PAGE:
Date(s): 20-Apr-2017 9:30 AM
-- Data Underscore Role of Liver Fibrosis as a Key Driver of NASH Clinical Disease Progression
-- Additional Data from Phase 2 Selonsertib Study and Preclinical Combination Data with Selonsertib and GS-9674 also to be Presented
NASH is a chronic liver disease associated with steatosis, or accumulation of fat within the liver, that can lead to inflammation, progressive fibrosis and cirrhosis. The median survival for a NASH patient with cirrhosis (F4) is approximately five years.
While found to be ineffective for reducing liver fibrosis in patients with NASH, Phase 2b studies of simtuzumab, have generated important data on the clinical progression of the disease. These analyses indicate that the primary determinant of progression to cirrhosis in patients with bridging fibrosis or to events of hepatic decompensation in patients with cirrhosis is the fibrosis stage at baseline, and its change over time. Data from the simtuzumab studies also show that modest weight loss (=5 percent of body weight), observed in approximately 10 percent of patients, does not reduce progression to cirrhosis in NASH patients with bridging fibrosis, and that weight loss did not prevent hepatic decompensation in patients with cirrhosis (#SAT-318, #THU-362).
"These analyses provide important insights into the natural history of NASH, especially among patients with advanced disease," said Arun J. Sanyal, MD, lead study author and Professor of Medicine, Physiology and Molecular Pathology, School of Medicine at Virginia Commonwealth University. "The results indicate that liver fibrosis is a key focus for therapeutic intervention."
"NASH patients with advanced fibrosis or cirrhosis face the greatest risk of clinical complications and have the most urgent need for therapeutic options," said Norbert Bischofberger, PhD, Executive Vice President of Research and Development and Chief Scientific Officer at Gilead. "Clinical trials across Gilead's NASH pipeline are focused on this patient group, with the goal of reversing fibrosis and reducing disease progression in patients with advanced fibrosis."
Several abstracts to be presented at the conference provide new insight into the potential of selonsertib, an investigational apoptosis signal-regulating kinase 1 (ASK1) inhibitor, in NASH patients with advanced fibrosis. Additional analyses from an open-label Phase 2 study of selonsertib indicate that improvement in liver fibrosis observed with selonsertib treatment was associated with consistent reductions in several noninvasive measures, including markers of liver cell death and inflammation (#PS-090), liver stiffness as assessed by magnetic resonance elastography (MRE) and liver fat as assessed by MRI-proton density fat fraction (PDFF) (#SAT-489, #SAT-483). Patients with fibrosis regression due to selonsertib also reported improved patient-reported outcomes (#PS-092). Collectively, these data demonstrate the consistency of the anti-fibrotic effects of selonsertib and highlight the potential of noninvasive assessment in monitoring response to treatment. An additional analysis from this study to be presented during an oral session also demonstrated accelerated aging based on an epigenetic clock, that is associated with the severity of fibrosis in patients with NASH (#PS-093).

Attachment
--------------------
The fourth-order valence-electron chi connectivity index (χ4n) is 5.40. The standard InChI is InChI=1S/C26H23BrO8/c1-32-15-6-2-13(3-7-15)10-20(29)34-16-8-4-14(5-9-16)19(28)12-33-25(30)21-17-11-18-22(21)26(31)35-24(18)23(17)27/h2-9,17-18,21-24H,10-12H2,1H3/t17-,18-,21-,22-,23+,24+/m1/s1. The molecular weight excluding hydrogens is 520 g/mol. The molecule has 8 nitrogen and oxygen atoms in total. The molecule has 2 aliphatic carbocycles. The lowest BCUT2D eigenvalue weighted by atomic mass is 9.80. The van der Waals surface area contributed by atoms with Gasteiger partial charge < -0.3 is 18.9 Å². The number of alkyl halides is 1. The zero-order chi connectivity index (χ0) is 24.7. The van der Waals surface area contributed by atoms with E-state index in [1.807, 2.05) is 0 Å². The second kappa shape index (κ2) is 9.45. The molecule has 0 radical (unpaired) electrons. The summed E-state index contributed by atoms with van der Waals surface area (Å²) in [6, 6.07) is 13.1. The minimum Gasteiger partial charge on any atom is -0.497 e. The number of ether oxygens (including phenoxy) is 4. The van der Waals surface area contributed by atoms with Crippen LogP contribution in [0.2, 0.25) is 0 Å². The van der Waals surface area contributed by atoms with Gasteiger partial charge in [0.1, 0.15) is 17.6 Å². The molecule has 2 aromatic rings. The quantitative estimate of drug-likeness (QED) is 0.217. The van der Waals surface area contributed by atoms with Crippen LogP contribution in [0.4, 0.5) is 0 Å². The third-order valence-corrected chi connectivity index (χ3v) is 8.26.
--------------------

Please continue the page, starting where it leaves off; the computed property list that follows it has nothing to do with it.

Combination Therapy Data
Gilead will also present data from a preclinical study for an investigational combination of NASH therapies targeting different mechanisms of action. In a mouse model of NASH, treatment with the combination of an ASK1 inhibitor and GS-9674, an investigational non-steroidal Farnesoid X receptor (FXR) agonist, demonstrated greater reduction in hepatic steatosis and in the expression of genes associated with fibrosis compared to either agent alone (#PS-030). The preclinical data also demonstrate that ASK1 and FXR help regulate independent pathways contributing to NASH, supporting the investigation of the combination of selonsertib and GS-9674 in patients with NASH.
Further information about the clinical studies described above can be found at www.clinicaltrials.gov.
About Gilead's Clinical Programs in NASH
Gilead is advancing a pipeline of novel investigational therapies for the treatment of NASH with advanced fibrosis. Gilead is currently planning or conducting Phase 2 and Phase 3 clinical trials evaluating single-agent and combination therapy approaches against multiple core pathways associated with NASH - metabolic dysregulation, inflammation and fibrosis. Compounds in development include an ASK1 inhibitor, selonsertib; an FXR agonist, GS-9674; and GS-0976, an inhibitor of Acetyl-CoA Carboxylase (ACC). Phase 3 trials evaluating selonsertib among NASH patients with bridging fibrosis (F3) or cirrhosis (F4) are ongoing (the STELLAR program). GS-9674 and GS-0976 are currently in Phase 2 studies.
Selonsertib, GS-9674, and GS-0976, alone and in combination, are investigational therapies and have not been determined to be safe or efficacious.